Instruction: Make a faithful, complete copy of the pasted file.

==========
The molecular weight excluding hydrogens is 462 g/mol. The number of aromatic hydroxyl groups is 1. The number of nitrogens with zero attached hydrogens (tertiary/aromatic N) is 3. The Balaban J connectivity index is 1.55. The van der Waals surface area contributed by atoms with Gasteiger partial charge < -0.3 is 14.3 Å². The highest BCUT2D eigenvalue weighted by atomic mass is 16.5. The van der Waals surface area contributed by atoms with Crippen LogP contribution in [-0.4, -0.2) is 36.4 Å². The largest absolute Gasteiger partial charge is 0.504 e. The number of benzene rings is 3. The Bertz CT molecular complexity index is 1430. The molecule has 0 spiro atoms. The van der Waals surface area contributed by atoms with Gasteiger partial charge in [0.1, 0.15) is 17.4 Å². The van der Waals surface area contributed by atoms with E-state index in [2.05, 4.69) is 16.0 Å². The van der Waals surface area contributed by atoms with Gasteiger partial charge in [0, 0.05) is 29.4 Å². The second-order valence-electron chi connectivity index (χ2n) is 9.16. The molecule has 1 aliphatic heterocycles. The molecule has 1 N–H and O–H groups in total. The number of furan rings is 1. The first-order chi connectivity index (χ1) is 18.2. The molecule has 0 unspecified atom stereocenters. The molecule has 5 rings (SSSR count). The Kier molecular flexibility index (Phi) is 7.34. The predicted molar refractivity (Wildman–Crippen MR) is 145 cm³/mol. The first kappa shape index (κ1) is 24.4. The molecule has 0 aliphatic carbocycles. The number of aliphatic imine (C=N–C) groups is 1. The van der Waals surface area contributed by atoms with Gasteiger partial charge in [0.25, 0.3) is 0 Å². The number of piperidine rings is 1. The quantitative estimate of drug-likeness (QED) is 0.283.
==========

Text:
The molecular weight excluding hydrogens is 462 g/mol. The number of aromatic hydroxyl groups is 1. The number of nitrogens with zero attached hydrogens (tertiary/aromatic N) is 3. The Balaban J connectivity index is 1.55. The van der Waals surface area contributed by atoms with Gasteiger partial charge < -0.3 is 14.3 Å². The highest BCUT2D eigenvalue weighted by atomic mass is 16.5. The van der Waals surface area contributed by atoms with Crippen LogP contribution in [-0.4, -0.2) is 36.4 Å². The largest absolute Gasteiger partial charge is 0.504 e. The number of benzene rings is 3. The Bertz CT molecular complexity index is 1430. The molecule has 0 spiro atoms. The van der Waals surface area contributed by atoms with Gasteiger partial charge in [0.1, 0.15) is 17.4 Å². The van der Waals surface area contributed by atoms with E-state index in [2.05, 4.69) is 16.0 Å². The van der Waals surface area contributed by atoms with Gasteiger partial charge in [0, 0.05) is 29.4 Å². The second-order valence-electron chi connectivity index (χ2n) is 9.16. The molecule has 1 aliphatic heterocycles. The molecule has 1 N–H and O–H groups in total. The number of furan rings is 1. The first-order chi connectivity index (χ1) is 18.2. The molecule has 0 unspecified atom stereocenters. The molecule has 5 rings (SSSR count). The Kier molecular flexibility index (Phi) is 7.34. The predicted molar refractivity (Wildman–Crippen MR) is 145 cm³/mol. The first kappa shape index (κ1) is 24.4. The molecule has 0 aliphatic carbocycles. The number of aliphatic imine (C=N–C) groups is 1. The van der Waals surface area contributed by atoms with Gasteiger partial charge in [0.25, 0.3) is 0 Å². The number of piperidine rings is 1. The quantitative estimate of drug-likeness (QED) is 0.283.